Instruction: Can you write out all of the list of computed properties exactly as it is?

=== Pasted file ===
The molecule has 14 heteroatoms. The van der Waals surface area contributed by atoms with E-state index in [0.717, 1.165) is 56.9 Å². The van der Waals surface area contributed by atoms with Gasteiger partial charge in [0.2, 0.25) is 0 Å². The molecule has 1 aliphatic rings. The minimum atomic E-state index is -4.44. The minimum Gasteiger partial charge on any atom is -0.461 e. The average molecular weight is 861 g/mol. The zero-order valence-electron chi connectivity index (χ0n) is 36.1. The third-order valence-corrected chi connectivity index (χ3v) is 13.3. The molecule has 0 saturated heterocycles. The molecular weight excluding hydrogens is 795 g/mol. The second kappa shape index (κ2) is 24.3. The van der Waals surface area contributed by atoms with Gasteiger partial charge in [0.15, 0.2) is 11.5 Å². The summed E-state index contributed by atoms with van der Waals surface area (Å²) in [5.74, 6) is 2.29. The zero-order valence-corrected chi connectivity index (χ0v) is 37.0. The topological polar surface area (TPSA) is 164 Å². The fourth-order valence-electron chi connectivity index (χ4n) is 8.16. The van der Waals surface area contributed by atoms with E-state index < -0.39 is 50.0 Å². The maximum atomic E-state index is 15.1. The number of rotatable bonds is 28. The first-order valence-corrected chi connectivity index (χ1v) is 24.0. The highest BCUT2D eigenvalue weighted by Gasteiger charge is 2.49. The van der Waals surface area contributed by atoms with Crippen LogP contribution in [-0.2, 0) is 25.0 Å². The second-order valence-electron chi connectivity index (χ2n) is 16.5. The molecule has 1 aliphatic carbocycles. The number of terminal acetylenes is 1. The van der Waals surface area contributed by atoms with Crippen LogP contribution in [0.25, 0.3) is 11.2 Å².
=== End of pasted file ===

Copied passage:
The molecule has 14 heteroatoms. The van der Waals surface area contributed by atoms with E-state index in [0.717, 1.165) is 56.9 Å². The van der Waals surface area contributed by atoms with Gasteiger partial charge in [0.2, 0.25) is 0 Å². The molecule has 1 aliphatic rings. The minimum atomic E-state index is -4.44. The minimum Gasteiger partial charge on any atom is -0.461 e. The average molecular weight is 861 g/mol. The zero-order valence-electron chi connectivity index (χ0n) is 36.1. The third-order valence-corrected chi connectivity index (χ3v) is 13.3. The molecule has 0 saturated heterocycles. The molecular weight excluding hydrogens is 795 g/mol. The second kappa shape index (κ2) is 24.3. The van der Waals surface area contributed by atoms with Gasteiger partial charge in [0.15, 0.2) is 11.5 Å². The summed E-state index contributed by atoms with van der Waals surface area (Å²) in [5.74, 6) is 2.29. The zero-order valence-corrected chi connectivity index (χ0v) is 37.0. The topological polar surface area (TPSA) is 164 Å². The fourth-order valence-electron chi connectivity index (χ4n) is 8.16. The van der Waals surface area contributed by atoms with E-state index < -0.39 is 50.0 Å². The maximum atomic E-state index is 15.1. The number of rotatable bonds is 28. The first-order valence-corrected chi connectivity index (χ1v) is 24.0. The highest BCUT2D eigenvalue weighted by Gasteiger charge is 2.49. The van der Waals surface area contributed by atoms with Crippen LogP contribution in [-0.2, 0) is 25.0 Å². The second-order valence-electron chi connectivity index (χ2n) is 16.5. The molecule has 1 aliphatic carbocycles. The number of terminal acetylenes is 1. The van der Waals surface area contributed by atoms with Crippen LogP contribution in [0.25, 0.3) is 11.2 Å².